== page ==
Ipswich: Infection killed baby discharged from hospital
THE death of an 11-month-old baby from meningococcal septicaemia might have been avoided had she not been discharged from hospital before the infection worsened, an inquest heard yesterday.
Ellie Parsons was rushed to casualty by her parents Kirsty Ludlow and Daren Parsons in the early hours of December 14, 2009.
The family arrived at Ipswich Hospital’s accident and emergency unit at 00.23 and expressed fears to medical staff their daughter had meningitis.
The 11-month-old’s body was floppy, shaking and shivering. She was also suffering a high temperature and had five spots on her chest and back.
But at 3.30am on the same day Ludlow and Parsons were told their daughter had a urinary tract infection and were assured it was safe to take her home by attending doctor Emma Traer.
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A few hours later Ellie was covered in a rash and unresponsive. Her parents rushed her back to casualty and after failed attempts to resuscitate her she was pronounced dead at approximately 8.30am.
Speaking at the inquest in Ip-City, Dr Matthew James, consultant paediatrician for Ipswich Hospital, said he believed keeping the child for further observation could have made a difference.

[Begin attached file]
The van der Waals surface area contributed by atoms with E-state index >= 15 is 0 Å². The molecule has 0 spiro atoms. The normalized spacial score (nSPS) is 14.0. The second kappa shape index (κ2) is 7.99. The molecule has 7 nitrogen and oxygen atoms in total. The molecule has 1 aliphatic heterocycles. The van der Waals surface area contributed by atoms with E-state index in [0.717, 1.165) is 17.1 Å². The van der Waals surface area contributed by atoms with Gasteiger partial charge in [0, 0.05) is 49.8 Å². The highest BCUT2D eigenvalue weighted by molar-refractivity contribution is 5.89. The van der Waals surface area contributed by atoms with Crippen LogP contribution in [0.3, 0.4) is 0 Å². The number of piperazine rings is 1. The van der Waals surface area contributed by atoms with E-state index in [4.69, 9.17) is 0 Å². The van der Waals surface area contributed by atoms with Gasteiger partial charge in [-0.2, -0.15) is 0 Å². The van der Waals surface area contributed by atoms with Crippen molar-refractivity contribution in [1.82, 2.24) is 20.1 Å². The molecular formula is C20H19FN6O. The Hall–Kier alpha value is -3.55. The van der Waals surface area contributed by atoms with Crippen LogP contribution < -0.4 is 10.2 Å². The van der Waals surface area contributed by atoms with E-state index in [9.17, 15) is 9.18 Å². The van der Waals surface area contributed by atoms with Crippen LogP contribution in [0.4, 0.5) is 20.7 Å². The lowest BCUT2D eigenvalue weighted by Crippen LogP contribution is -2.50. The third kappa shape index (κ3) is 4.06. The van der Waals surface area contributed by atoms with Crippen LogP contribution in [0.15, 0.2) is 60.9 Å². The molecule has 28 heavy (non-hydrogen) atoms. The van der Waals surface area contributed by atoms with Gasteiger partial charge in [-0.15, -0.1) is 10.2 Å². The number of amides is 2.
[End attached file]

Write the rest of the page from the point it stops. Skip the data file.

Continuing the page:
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He said he would not have diagnosed her with a urinary tract infection given the urine test result obtained by Dr Traer and Ellie’s high temperature and heart rate. However, he did concede meningococcal septicaemia could kill a person within an hour if it worsened and admitting Ellie to the hospital’s ward would not have guaranteed her survival.
Witness Dr Craig Sheridan also stated there may have been grounds to keep the baby at the hospital.
Ellie’s temperature and heart rate were monitored for approximately three hours and she was given paracetamol to make her more comfortable.
It was established the administration of this drug could have masked her symptoms and led Dr Traer to the conclusion the child was well enough to leave the hospital.
When asked why she discharged the child, Dr Traer – a trainee doctor with only four months’ casualty experience at the time – said she believed Ellie appeared to be much better and was playing with toys.
Ms Ludlow, of Felixstowe Road, and Mr Parsons deny this, claiming their daughter was still unresponsive at this point.
Recording a narrative verdict, Greater Suffolk Coroner Dr Peter Dean said meningoccocal septicaemia was the cause of death but could not say whether Ellie would have survived if the condition had been diagnosed earlier.
Both Ellie’s family and the NHS agreed everyone had tried their best to save the baby and it could not be determined whether she would definitely have survived if meningoccocal septicaemia, a form of meningitis, had been detected earlier.